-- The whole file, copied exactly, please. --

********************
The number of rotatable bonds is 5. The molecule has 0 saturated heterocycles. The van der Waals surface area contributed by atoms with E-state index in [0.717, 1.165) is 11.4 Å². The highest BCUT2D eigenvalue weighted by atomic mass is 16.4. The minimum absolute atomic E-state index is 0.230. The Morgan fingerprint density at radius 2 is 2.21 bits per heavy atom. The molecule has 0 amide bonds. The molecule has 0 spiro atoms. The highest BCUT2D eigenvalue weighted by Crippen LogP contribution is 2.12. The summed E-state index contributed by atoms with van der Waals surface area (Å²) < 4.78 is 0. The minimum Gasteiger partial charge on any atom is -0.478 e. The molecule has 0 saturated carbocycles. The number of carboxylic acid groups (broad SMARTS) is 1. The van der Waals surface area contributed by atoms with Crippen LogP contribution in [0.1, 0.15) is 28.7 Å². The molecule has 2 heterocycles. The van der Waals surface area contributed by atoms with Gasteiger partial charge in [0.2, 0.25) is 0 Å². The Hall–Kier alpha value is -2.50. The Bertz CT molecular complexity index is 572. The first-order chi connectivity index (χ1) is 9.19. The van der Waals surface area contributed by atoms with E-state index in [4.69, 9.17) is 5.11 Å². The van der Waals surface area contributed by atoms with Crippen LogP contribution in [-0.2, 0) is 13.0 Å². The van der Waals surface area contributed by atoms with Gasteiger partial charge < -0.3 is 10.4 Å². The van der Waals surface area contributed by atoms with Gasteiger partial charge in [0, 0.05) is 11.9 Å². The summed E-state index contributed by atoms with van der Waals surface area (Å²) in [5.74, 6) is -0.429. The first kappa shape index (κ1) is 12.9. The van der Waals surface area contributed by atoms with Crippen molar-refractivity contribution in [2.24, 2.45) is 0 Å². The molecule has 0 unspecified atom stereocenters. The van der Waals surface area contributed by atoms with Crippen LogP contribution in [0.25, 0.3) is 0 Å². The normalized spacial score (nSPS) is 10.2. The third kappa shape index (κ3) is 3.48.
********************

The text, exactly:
The number of rotatable bonds is 5. The molecule has 0 saturated heterocycles. The van der Waals surface area contributed by atoms with E-state index in [0.717, 1.165) is 11.4 Å². The highest BCUT2D eigenvalue weighted by atomic mass is 16.4. The minimum absolute atomic E-state index is 0.230. The Morgan fingerprint density at radius 2 is 2.21 bits per heavy atom. The molecule has 0 amide bonds. The molecule has 0 spiro atoms. The highest BCUT2D eigenvalue weighted by Crippen LogP contribution is 2.12. The summed E-state index contributed by atoms with van der Waals surface area (Å²) < 4.78 is 0. The minimum Gasteiger partial charge on any atom is -0.478 e. The molecule has 0 saturated carbocycles. The number of carboxylic acid groups (broad SMARTS) is 1. The van der Waals surface area contributed by atoms with Crippen LogP contribution in [0.1, 0.15) is 28.7 Å². The molecule has 2 heterocycles. The van der Waals surface area contributed by atoms with Gasteiger partial charge in [0.2, 0.25) is 0 Å². The Hall–Kier alpha value is -2.50. The Bertz CT molecular complexity index is 572. The first-order chi connectivity index (χ1) is 9.19. The van der Waals surface area contributed by atoms with E-state index in [4.69, 9.17) is 5.11 Å². The van der Waals surface area contributed by atoms with Crippen LogP contribution in [-0.2, 0) is 13.0 Å². The van der Waals surface area contributed by atoms with Gasteiger partial charge < -0.3 is 10.4 Å². The van der Waals surface area contributed by atoms with Gasteiger partial charge in [0, 0.05) is 11.9 Å². The summed E-state index contributed by atoms with van der Waals surface area (Å²) in [5.74, 6) is -0.429. The first kappa shape index (κ1) is 12.9. The van der Waals surface area contributed by atoms with Crippen molar-refractivity contribution in [2.24, 2.45) is 0 Å². The molecule has 0 unspecified atom stereocenters. The van der Waals surface area contributed by atoms with Crippen LogP contribution in [0.25, 0.3) is 0 Å². The normalized spacial score (nSPS) is 10.2. The third kappa shape index (κ3) is 3.48.